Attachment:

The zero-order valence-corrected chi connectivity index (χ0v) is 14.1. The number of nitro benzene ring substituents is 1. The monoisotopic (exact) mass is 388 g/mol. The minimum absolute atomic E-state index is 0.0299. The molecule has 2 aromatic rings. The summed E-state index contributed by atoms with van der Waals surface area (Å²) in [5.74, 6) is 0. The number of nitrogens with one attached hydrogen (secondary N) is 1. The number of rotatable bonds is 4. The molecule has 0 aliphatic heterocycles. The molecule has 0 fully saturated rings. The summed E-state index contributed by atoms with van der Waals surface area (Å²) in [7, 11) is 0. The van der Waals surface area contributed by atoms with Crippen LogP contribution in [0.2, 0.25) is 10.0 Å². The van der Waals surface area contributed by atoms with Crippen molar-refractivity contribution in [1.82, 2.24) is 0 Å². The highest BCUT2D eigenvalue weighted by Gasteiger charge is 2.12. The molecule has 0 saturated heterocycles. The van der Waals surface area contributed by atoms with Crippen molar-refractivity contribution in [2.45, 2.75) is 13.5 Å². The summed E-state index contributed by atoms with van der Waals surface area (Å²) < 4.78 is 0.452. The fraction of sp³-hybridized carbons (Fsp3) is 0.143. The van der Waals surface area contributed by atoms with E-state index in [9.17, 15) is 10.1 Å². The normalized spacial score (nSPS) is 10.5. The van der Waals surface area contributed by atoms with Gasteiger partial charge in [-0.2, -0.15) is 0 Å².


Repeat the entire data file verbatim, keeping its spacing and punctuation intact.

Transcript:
The zero-order valence-corrected chi connectivity index (χ0v) is 14.1. The number of nitro benzene ring substituents is 1. The monoisotopic (exact) mass is 388 g/mol. The minimum absolute atomic E-state index is 0.0299. The molecule has 2 aromatic rings. The summed E-state index contributed by atoms with van der Waals surface area (Å²) in [5.74, 6) is 0. The number of nitrogens with one attached hydrogen (secondary N) is 1. The number of rotatable bonds is 4. The molecule has 0 aliphatic heterocycles. The molecule has 0 fully saturated rings. The summed E-state index contributed by atoms with van der Waals surface area (Å²) in [7, 11) is 0. The van der Waals surface area contributed by atoms with Crippen LogP contribution in [0.2, 0.25) is 10.0 Å². The van der Waals surface area contributed by atoms with Crippen molar-refractivity contribution in [1.82, 2.24) is 0 Å². The highest BCUT2D eigenvalue weighted by Gasteiger charge is 2.12. The molecule has 0 saturated heterocycles. The van der Waals surface area contributed by atoms with Crippen molar-refractivity contribution in [2.45, 2.75) is 13.5 Å². The summed E-state index contributed by atoms with van der Waals surface area (Å²) < 4.78 is 0.452. The fraction of sp³-hybridized carbons (Fsp3) is 0.143. The van der Waals surface area contributed by atoms with E-state index in [9.17, 15) is 10.1 Å². The normalized spacial score (nSPS) is 10.5. The van der Waals surface area contributed by atoms with Gasteiger partial charge in [-0.2, -0.15) is 0 Å².